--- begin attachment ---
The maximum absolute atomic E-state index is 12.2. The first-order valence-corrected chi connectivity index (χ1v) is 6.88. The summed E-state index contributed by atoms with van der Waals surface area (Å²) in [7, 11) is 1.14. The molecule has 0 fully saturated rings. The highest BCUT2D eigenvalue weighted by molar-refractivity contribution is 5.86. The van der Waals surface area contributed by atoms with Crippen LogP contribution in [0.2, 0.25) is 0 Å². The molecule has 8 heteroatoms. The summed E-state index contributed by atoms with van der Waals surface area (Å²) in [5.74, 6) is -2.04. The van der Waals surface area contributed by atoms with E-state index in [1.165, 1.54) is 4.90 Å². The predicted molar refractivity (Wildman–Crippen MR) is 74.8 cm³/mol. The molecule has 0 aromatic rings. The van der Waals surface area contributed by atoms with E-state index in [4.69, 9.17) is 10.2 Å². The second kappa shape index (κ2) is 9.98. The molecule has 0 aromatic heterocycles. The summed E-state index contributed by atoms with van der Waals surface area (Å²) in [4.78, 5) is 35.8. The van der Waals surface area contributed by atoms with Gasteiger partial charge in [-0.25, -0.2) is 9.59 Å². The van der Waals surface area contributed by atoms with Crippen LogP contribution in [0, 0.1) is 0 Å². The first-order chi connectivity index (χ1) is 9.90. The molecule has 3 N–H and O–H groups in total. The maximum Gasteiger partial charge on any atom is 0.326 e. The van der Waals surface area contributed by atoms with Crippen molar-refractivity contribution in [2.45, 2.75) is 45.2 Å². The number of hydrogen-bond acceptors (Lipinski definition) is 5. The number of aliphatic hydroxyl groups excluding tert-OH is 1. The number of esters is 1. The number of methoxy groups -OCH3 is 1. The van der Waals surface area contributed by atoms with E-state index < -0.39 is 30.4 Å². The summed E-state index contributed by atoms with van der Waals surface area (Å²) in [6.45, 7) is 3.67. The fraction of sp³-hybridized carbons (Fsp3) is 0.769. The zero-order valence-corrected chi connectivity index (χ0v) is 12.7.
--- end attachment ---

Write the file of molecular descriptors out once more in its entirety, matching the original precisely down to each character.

The maximum absolute atomic E-state index is 12.2. The first-order valence-corrected chi connectivity index (χ1v) is 6.88. The summed E-state index contributed by atoms with van der Waals surface area (Å²) in [7, 11) is 1.14. The molecule has 0 fully saturated rings. The highest BCUT2D eigenvalue weighted by molar-refractivity contribution is 5.86. The van der Waals surface area contributed by atoms with Crippen LogP contribution in [0.2, 0.25) is 0 Å². The molecule has 8 heteroatoms. The summed E-state index contributed by atoms with van der Waals surface area (Å²) in [5.74, 6) is -2.04. The van der Waals surface area contributed by atoms with E-state index in [1.165, 1.54) is 4.90 Å². The predicted molar refractivity (Wildman–Crippen MR) is 74.8 cm³/mol. The molecule has 0 aromatic rings. The van der Waals surface area contributed by atoms with E-state index in [4.69, 9.17) is 10.2 Å². The second kappa shape index (κ2) is 9.98. The molecule has 0 aromatic heterocycles. The summed E-state index contributed by atoms with van der Waals surface area (Å²) in [4.78, 5) is 35.8. The van der Waals surface area contributed by atoms with Gasteiger partial charge in [-0.25, -0.2) is 9.59 Å². The van der Waals surface area contributed by atoms with Crippen LogP contribution in [0, 0.1) is 0 Å². The first-order chi connectivity index (χ1) is 9.90. The molecule has 3 N–H and O–H groups in total. The maximum Gasteiger partial charge on any atom is 0.326 e. The van der Waals surface area contributed by atoms with Crippen molar-refractivity contribution in [2.45, 2.75) is 45.2 Å². The number of hydrogen-bond acceptors (Lipinski definition) is 5. The number of aliphatic hydroxyl groups excluding tert-OH is 1. The number of esters is 1. The number of methoxy groups -OCH3 is 1. The van der Waals surface area contributed by atoms with E-state index < -0.39 is 30.4 Å². The summed E-state index contributed by atoms with van der Waals surface area (Å²) in [6.45, 7) is 3.67. The fraction of sp³-hybridized carbons (Fsp3) is 0.769. The zero-order valence-corrected chi connectivity index (χ0v) is 12.7.